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Oil fell for a second day as speculation that the Federal Reserve will announce additional measures to stimulate the economy declined after U.S. consumer confidence and business activity unexpectedly grew.
Prices dropped as much as 1.6 percent as a Bloomberg survey of economists showed the Fed will probably forgo a third round of large-scale asset purchases at a two-day meeting beginning today. Consumer confidence rose for the first time in five months in July and a barometer of business activity gained.
The Confidence Board’s confidence index increased to 65.9 this month from 62.7 in June, figures from the New York-based private research group showed today. Economists projected a reading of 61.5, according to the median estimate.
Business activity in the U.S. unexpectedly grew at a faster pace in July as the economy weathered a slowdown in hiring and household spending. A barometer from the Institute for Supply Management-Chicago Inc. increased to 53.7 from 52.9 in June. Readings greater than 50 signal growth.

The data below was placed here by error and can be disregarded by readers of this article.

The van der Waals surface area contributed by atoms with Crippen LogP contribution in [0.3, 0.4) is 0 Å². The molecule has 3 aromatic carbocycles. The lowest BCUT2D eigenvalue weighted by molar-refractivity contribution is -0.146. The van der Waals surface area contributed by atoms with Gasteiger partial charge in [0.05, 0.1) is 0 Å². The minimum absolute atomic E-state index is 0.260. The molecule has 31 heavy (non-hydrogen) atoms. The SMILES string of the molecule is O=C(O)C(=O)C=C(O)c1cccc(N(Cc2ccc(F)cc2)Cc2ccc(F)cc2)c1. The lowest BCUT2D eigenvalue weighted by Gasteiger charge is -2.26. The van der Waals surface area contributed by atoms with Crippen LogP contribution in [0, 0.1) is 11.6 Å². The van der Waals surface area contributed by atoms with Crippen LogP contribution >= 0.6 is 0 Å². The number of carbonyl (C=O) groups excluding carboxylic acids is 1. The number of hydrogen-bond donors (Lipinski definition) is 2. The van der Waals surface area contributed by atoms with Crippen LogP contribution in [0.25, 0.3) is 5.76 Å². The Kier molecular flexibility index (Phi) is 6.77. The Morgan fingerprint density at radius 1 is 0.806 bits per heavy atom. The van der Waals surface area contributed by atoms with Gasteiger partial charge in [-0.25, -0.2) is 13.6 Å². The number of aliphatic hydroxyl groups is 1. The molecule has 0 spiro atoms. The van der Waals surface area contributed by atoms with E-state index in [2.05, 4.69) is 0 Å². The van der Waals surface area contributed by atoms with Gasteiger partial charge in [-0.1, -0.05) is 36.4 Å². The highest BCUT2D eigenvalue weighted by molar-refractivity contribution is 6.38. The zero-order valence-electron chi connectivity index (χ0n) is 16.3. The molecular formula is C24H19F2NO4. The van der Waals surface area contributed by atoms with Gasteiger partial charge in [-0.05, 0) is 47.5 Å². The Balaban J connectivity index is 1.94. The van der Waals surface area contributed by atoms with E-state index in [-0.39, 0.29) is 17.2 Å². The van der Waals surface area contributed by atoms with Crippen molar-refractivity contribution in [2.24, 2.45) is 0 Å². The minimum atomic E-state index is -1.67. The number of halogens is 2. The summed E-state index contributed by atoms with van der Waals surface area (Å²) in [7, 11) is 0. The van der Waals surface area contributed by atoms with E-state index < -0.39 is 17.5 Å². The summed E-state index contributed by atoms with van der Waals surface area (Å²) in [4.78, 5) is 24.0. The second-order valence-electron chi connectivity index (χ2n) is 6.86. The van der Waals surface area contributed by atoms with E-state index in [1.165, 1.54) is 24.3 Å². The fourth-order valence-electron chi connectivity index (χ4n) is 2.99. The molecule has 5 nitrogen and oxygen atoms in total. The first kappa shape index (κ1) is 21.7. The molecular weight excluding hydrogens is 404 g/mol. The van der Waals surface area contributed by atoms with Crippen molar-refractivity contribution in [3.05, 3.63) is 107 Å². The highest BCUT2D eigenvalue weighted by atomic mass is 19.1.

Oil for September delivery fell 97 cents, or 1.1 percent, to $88.81 a barrel at 11:01 a.m. on the New York Mercantile Exchange. Prices have climbed 4.5 percent this month and have declined 10 percent this year. Earlier, futures touched $88.37.
Brent crude for September settlement declined 60 cents, or 0.6 percent, to $105.60 a barrel on the London-based ICE Futures Europe exchange.
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